My Santa Fe Saturday got off to a rare but welcome slow start - partly because it had become a late night the day before when I discovered there was no hot water in the guesthouse and I had to wait while the owner rushed over to relight the pilot light in the house. (Okay so maybe there are some advantages to staying in a hotel instead...)
There was no doubt where my first stop of the day would be - it was Farmer's Market Day at the Railyard!
This market was such an entertaining mix of locals and tourists. I bought an apple cider icee (which turned out to be an enjoyable but very overpriced plastic cup with a small amount of apple cider and a large amount of crushed ice) and wandered through the crowd. I stopped to appreciate the really beautiful music that came in many forms along the walkway.
The market had everything you could need whether you were in Santa Fe for a day or a lifetime.
And I do mean everything.
I didn't have a clear plan but I didn't want one - it was 75 degrees and sunny, a perfect day to unwind and just stroll. I was in search of the Georgia O'Keefe Museum when I accidentally stumbled into the Andrew Smith Gallery. I am not typically an art person - I try, I really do, but if left to my own devices I usually go through art galleries at the speed of someone on their way to a big sale at a favorite store. I'm a glance-and-check-the-box kind of art aficionado, but this gallery made me actually stay awhile and look appreciatively at the collection. It was largely made up of Ansel Adams photographs - he's one of my all-time favorites, and I've never quite gotten over the disappointment I felt when I learned the University of Arizona's Ansel collection is almost entirely locked up in dark rooms somewhere. Add in an old house with perfectly squeaky wood floors and some overwhelming Annie Leibovitz shots of naked celebrities, and you've got yourself a gallery.
After such a surprisingly pleasant art experience, the Georgia O'Keefe Museum was quite a disappointment. Note to self: when you're paying $10 to get into a gallery and everyone walking to the exit is confusedly saying "that's it?" you should put away your hard-earned cash and just go to the gift shop. But I did love this quote above the entryway.
The Museum was a part of Santa Fe I had wanted to experience, so I ignored the complaining visitors, made the most of the very small collection of little-known paintings (not a flower painting in sight?!), and headed back downtown to see the Loretto, the other famous chapel near the Plaza.
The Loretto is no longer an operational church, a fact that gave the beautiful building a much more commercial feel. The $3 required to get in was perhaps a silly use of cash but I did want to be able to say I'd seen the famous spiral wood staircase prominently located inside the chapel. What I did not know was that the $3 would create an experience worth much more, merging me into a culture I love and seek out every chance I get. Once inside the church I was completely surrounded by Hispanic families, pretending not to eavesdrop while picking out phrases and words from the too-small amount of Spanish I've learned since I fell in love with Cuba and appreciating the culture of the chapel more than I ever could have by reading a guidebook.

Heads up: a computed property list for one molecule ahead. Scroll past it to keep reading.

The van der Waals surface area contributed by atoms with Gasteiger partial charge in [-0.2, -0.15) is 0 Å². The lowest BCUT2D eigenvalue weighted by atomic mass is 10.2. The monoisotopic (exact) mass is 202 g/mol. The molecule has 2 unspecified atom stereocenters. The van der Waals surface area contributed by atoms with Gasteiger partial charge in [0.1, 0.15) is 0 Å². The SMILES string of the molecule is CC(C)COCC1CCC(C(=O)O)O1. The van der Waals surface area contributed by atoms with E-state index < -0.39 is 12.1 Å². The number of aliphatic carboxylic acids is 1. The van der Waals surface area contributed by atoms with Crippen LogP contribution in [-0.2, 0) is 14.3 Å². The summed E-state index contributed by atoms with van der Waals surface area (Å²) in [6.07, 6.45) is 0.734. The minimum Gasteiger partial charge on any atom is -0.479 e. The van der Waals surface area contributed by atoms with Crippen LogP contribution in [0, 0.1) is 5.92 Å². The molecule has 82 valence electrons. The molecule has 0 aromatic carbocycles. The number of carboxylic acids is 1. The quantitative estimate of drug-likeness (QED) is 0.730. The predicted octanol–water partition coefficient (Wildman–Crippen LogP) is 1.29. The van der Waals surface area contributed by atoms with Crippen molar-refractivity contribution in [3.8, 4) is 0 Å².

Hunger finally drove me out of my happy companionship inside the chapel and back into the sunlight...once I finally found the exit that was located on the other side of a gift shop cluttered with cheap trinkets and overpriced candles. When churches go commercial they really do it wholeheartedly. Lunch occurred at The Shed, a hopping joint that apparently is Santa Fe to both locals and visitors. The 30-minute wait in the restaurant courtyard was entertaining due to the conversations and shoppers surrounding me, and though I ordered something that is apparently only semi-good off the otherwise great menu (note to self: order something more bold than red sauce enchiladas next time), I enjoyed the experience. Now I am among those who knowingly nod and advise when The Shed is mentioned.
My enchilada-induced lazy afternoon in the Plaza was one of the highlights of my trip. The live music was almost overwhelming due to the number of participants. Instruments tuned as if an orchestra was preparing for a show, but without the unified effort or even a unified location. Sounds came from many corners of the plaza and some musicians were invisible - I heard many but saw only a solo banjo player, plucking a happy tune, and a really beautiful young woman playing even more beautiful cello music. I chose a bench nearby and listened raptly until she finished her repertoire and carried away her bulky instrument.
I pretended to read a book, but was happily distracted by the many sights the Plaza offered. Colorful balloon sculptures had invaded a lamp post, tied there by the happy but likely insane man who created his inflated friends at an impressively pace. A man did tai chi so quickly that it looked almost like karate. Teenagers gathered, flirted. The boys practiced skateboard jumps, perhaps even more socially awkward than the biochemistry professors who strolled by in groups when released from their conference being held in a hotel nearby.
This pigeon and I spent time contemplating the scientific message on the sidewalk.
As I sat in the Plaza I was reminded of the first time I delved into writing about my travels. It was in another neighborhood park, near Seattle's University of Washington. I poured the details of each day's activities into e-mails to family. I was in Washington seeking rest from a job that had zapped both my strength and my soul, and I had a willing audience in my grandmother, who assured me she loved every word I wrote and asked for more. It has been years since she was with us but I could easily imagine her on the bench near me in Santa Fe, repeating her assurances that she couldn't wait to see what I'd write and experience next.